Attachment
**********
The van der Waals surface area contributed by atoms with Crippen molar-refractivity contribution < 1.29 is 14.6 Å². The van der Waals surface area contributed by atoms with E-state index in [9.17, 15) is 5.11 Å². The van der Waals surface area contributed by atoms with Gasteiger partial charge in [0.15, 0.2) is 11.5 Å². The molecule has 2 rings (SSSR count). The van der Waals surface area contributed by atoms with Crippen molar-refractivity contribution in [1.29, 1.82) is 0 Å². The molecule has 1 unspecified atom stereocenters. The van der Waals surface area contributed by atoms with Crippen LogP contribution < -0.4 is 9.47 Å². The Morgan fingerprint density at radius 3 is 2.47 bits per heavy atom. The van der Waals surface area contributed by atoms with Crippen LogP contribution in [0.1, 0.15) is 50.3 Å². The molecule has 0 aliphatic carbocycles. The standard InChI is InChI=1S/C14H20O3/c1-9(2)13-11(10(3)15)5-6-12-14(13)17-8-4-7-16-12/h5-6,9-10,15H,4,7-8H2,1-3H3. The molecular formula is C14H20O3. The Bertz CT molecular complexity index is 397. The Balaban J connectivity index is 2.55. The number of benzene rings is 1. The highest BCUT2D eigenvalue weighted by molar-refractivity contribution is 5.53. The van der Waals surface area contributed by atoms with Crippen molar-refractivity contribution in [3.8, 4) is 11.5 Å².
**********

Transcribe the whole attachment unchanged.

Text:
The van der Waals surface area contributed by atoms with Crippen molar-refractivity contribution < 1.29 is 14.6 Å². The van der Waals surface area contributed by atoms with E-state index in [9.17, 15) is 5.11 Å². The van der Waals surface area contributed by atoms with Gasteiger partial charge in [0.15, 0.2) is 11.5 Å². The molecule has 2 rings (SSSR count). The van der Waals surface area contributed by atoms with Crippen molar-refractivity contribution in [1.29, 1.82) is 0 Å². The molecule has 1 unspecified atom stereocenters. The van der Waals surface area contributed by atoms with Crippen LogP contribution < -0.4 is 9.47 Å². The Morgan fingerprint density at radius 3 is 2.47 bits per heavy atom. The van der Waals surface area contributed by atoms with Crippen LogP contribution in [0.1, 0.15) is 50.3 Å². The molecule has 0 aliphatic carbocycles. The standard InChI is InChI=1S/C14H20O3/c1-9(2)13-11(10(3)15)5-6-12-14(13)17-8-4-7-16-12/h5-6,9-10,15H,4,7-8H2,1-3H3. The molecular formula is C14H20O3. The Bertz CT molecular complexity index is 397. The Balaban J connectivity index is 2.55. The number of benzene rings is 1. The highest BCUT2D eigenvalue weighted by molar-refractivity contribution is 5.53. The van der Waals surface area contributed by atoms with Crippen molar-refractivity contribution in [3.8, 4) is 11.5 Å².